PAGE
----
While this desire is understandable it is never really acceptable to save a public parking space as your own. Its just not yours. When you drive away it is a public spot for anyone to use. That is just the reality of having a car in the city. People only abide by it because they are afraid that their car will get vandalized. Its a nice way to cohabitate – fearing your neighbor is going to slash your tires… 

    Maybe it will never happen in Southie but I agree with letting this tradition go. The real solution to this problem would be to create more public parking (e.g. garages, lots) so there is plenty available. Then people could let the space savers go…

     

     

  10. Anonymous says

    "As for Southie, we'll stick with the old school way of marking our territory and battling it out all winter long."  

    Please don't speak for the whole neighborhood, a majority of South Boston residents would welcome a change like this.  A rule like this would remove a major source of tension in a neighbor hood that already has too much of it. Southie has too few parking spots for residents and sharing these spots between the "day shift" and "night shift" is the only thing that makes parking work in these conditions.  Saving spots is a relic of the old Southie that needs to go the way of Whitey Bulger.  

     

  11. Embarrassing says

    The points the author makes are invalid, across the board.  Firstly, dibs is an American word and appears in websters dictionary.  So the idea that is an "outsider" word just speaks to a sad mentality. And while the mom with two toddlers, spending her Saturday afternoon shoveling a foot of snow is a compelling scenario, the more common scenario is someone who clears off their car, makes a groove in the snowbank ,then drives though the snow bank, then places a lawn chair in the spot that took maybe 30 min max to "clear".  This person then wants a legal right to that spot until the Red Sox come back from Florida.  Parking in Southie is tough.  It is even tougher, when open spots are taken out of commission because they are marked.  I hope the South End experiment works and is expanded.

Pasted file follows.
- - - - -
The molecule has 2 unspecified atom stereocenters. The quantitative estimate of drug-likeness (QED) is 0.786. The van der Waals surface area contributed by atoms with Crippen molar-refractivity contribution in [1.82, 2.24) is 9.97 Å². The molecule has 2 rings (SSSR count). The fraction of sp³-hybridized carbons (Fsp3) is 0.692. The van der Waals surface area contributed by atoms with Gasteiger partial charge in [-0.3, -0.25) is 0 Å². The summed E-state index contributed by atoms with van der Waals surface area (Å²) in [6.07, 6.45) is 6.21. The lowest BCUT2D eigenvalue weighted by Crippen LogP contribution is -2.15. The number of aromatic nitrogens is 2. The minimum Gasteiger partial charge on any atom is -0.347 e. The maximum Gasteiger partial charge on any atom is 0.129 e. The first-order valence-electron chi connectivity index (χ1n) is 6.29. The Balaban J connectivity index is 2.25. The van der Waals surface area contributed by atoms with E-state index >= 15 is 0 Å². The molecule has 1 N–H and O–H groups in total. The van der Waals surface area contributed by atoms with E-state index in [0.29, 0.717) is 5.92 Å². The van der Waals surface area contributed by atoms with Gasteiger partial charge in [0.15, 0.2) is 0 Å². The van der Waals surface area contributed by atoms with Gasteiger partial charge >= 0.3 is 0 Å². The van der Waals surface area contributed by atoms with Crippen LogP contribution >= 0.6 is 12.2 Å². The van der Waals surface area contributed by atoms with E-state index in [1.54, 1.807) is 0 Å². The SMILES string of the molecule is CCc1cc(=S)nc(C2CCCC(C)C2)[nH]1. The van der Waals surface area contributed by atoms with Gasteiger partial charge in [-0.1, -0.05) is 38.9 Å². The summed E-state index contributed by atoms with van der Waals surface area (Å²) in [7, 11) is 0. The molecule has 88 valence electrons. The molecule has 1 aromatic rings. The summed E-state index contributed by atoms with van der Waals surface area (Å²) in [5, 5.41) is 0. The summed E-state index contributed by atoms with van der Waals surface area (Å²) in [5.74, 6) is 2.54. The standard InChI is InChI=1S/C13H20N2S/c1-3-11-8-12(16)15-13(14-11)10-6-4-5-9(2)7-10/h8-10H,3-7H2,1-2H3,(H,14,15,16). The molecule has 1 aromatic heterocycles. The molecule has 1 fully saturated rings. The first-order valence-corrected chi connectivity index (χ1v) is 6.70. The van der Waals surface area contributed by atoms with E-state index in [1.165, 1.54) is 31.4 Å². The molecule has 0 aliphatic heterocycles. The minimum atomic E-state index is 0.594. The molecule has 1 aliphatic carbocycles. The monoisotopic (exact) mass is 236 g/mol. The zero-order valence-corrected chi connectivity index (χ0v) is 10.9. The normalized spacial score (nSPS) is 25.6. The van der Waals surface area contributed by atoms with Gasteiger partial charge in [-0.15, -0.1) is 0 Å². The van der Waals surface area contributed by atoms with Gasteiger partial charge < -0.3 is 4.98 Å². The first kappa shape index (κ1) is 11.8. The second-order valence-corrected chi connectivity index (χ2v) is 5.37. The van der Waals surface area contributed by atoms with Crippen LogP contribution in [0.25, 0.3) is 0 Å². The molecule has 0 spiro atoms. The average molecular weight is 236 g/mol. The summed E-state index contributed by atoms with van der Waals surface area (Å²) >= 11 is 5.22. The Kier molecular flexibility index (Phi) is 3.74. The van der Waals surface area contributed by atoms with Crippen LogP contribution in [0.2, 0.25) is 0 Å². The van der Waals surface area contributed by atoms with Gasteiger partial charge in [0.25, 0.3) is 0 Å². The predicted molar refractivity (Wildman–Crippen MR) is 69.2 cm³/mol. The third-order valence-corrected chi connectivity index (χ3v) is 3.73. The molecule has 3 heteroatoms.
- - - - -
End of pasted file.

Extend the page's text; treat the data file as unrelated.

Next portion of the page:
12. Anonymous says

    another reason not to live in City of Boston and it does not snow when the Sox are in town

  13. Anonymous says

    Move to the burbs if you expect and believe you are entittled to a spot because you have kids or a ton of groceries to carry a few blocks. That reasoning is maddening.

  14. Jane says

    First of all not saving spots would work if only the idiots who own cars in southie would actually use them..i see the same cars stay on the street for weeks on end while I take my car to work and i have to drive around looking for a spot, and if i am lucky i might find one five blocks away.. If you want to live in the city then don`t own a car if you are not going to Use it.. after all they take buses to work and taxis to get drunk then why own a car? I grew up in southie and I for one will go save my spot when i shoveled it for hours..so good luck with eliminating spots in southie..it will never happen. Go live in the south end..maybe that works for You!!!!!!!!

  15. Anonymous says

    most certianly southie should follow in suite with the south end.   let us all try and be more like neighbors and stop just thinking of ourseelves.

  16. Anonymous says

    today (1/25) there are spot savers all over Southie. No snow emergency declared and no way any one had to shovel out a spot. it's out of control now. Why does the city allow people to take up public parking spaces?? 

  17. Comment says

    I have the solution. THE CITY SHOULD PLOW THE STREETS. The plow should work just like street sweeping after a storm hits. Storm hits, 24 hours later the cars need to be move from one side of the street to the other Mon- Fri. This will clear the road and clear the need for spot savers.